Man convicted of City Hall shooting

The Associated Press
Wednesday November 15, 2000

RIVERSIDE — A man convicted of trying to kill the mayor, two council members and a policeman during a shooting spree at City Hall must now attempt to convince the jury he was insane when he committed the crimes. 

Joseph Neale Jr., 50, was found guilty Monday of 12 counts of premeditated attempted murder. He had pleaded not guilty by reason of insanity. In a sanity phase beginning Wednesday, the jurors who convicted him will contemplate whether he should go to prison or to a state hospital. 

Neale, a U.S. Postal Service worker who was reportedly angry over losing his job as a part-time chess coach at a city recreation center, entered a City Hall meeting room and began shooting on Oct. 6, 1998. 

After Neale had opened fire, calls from police outside the room drew him away from where the wounded mayor and several City Council members were trapped. Police shot and wounded the gunman through a blocked door and rescued the hostages. 

Mayor Ron Loveridge, Councilman Chuck Beaty, Councilwomen Laura Pearson and now-retired police Sgt. Wally Rice, one of the rescuers, all recovered from injuries.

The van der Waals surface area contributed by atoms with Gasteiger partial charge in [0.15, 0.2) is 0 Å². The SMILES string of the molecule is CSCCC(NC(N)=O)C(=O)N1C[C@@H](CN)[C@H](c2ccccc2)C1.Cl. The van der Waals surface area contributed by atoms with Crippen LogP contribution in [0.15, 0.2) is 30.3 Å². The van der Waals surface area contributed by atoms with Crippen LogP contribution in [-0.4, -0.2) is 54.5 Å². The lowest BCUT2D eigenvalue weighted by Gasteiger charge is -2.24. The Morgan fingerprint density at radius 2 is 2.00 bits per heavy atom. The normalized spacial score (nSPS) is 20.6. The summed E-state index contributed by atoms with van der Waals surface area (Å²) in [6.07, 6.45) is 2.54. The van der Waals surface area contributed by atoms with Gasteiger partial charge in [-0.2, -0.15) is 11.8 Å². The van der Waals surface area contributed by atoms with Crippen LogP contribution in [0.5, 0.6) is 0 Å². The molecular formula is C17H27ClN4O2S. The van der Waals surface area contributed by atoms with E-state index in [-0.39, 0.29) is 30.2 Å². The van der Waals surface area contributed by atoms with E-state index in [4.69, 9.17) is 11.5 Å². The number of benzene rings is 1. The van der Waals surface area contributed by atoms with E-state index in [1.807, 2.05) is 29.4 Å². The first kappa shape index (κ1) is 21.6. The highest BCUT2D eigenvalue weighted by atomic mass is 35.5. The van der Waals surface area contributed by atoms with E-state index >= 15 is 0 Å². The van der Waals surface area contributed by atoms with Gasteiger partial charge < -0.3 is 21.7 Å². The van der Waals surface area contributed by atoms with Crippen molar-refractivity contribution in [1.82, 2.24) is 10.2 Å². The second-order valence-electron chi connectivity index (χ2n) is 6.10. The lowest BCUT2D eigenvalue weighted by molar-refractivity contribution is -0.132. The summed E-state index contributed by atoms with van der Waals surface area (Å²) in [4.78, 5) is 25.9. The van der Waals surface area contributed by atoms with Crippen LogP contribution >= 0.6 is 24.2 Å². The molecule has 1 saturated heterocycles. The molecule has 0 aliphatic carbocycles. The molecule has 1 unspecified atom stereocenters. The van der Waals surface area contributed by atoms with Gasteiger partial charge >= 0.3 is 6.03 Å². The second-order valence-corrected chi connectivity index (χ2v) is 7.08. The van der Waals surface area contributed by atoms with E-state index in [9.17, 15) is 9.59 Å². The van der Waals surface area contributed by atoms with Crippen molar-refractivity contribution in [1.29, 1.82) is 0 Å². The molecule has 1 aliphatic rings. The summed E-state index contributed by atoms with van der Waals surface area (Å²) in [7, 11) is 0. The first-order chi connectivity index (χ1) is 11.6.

Councilman Chuck Beaty, who was the most seriously injured, dabbed his eyes with a handkerchief as the verdicts were read Monday. Retired Sgt. Wally Rice also rubbed his eyes and embraced Beaty. 

Deputy Public Defender Lawrence Fait said he was “terribly disappointed” in the verdicts. 

“It’s not over yet,” Fait added, referring to the sanity phase. “I have several doctors who are convinced he was insane at the time. You never give up hope.” 

Neale showed no visible signs of emotion as the verdicts were read, and occasionally wrote on a legal pad.  

Because there were so many charges and multiple findings of fact, the reading took 35 minutes. 

Supervising Deputy District Attorney William Mitchell had argued that Neale acted like a terrorist and planned to kill everyone in the room to bring nationwide attention to his belief that America poorly educates black children. 

Fait had sought to convince jurors that there was reasonable doubt that Neale intended to kill that day. Fait has said Neale only wanted to take the city leadership hostage so they would have to listen to him. 

Neale had filed a wrongful termination lawsuit against the city in 1995 blaming age and race for his firing as a chess coach. Neale is black. 

Testimony in the sanity phase is expected to last about a day. If Neale is found to have been insane at the time of the shootings, he would be sent to Patton State Hospital near San Bernardino for treatment. If not, he would face as many as 14 life terms in connection with the attack, and could be sentenced early next year.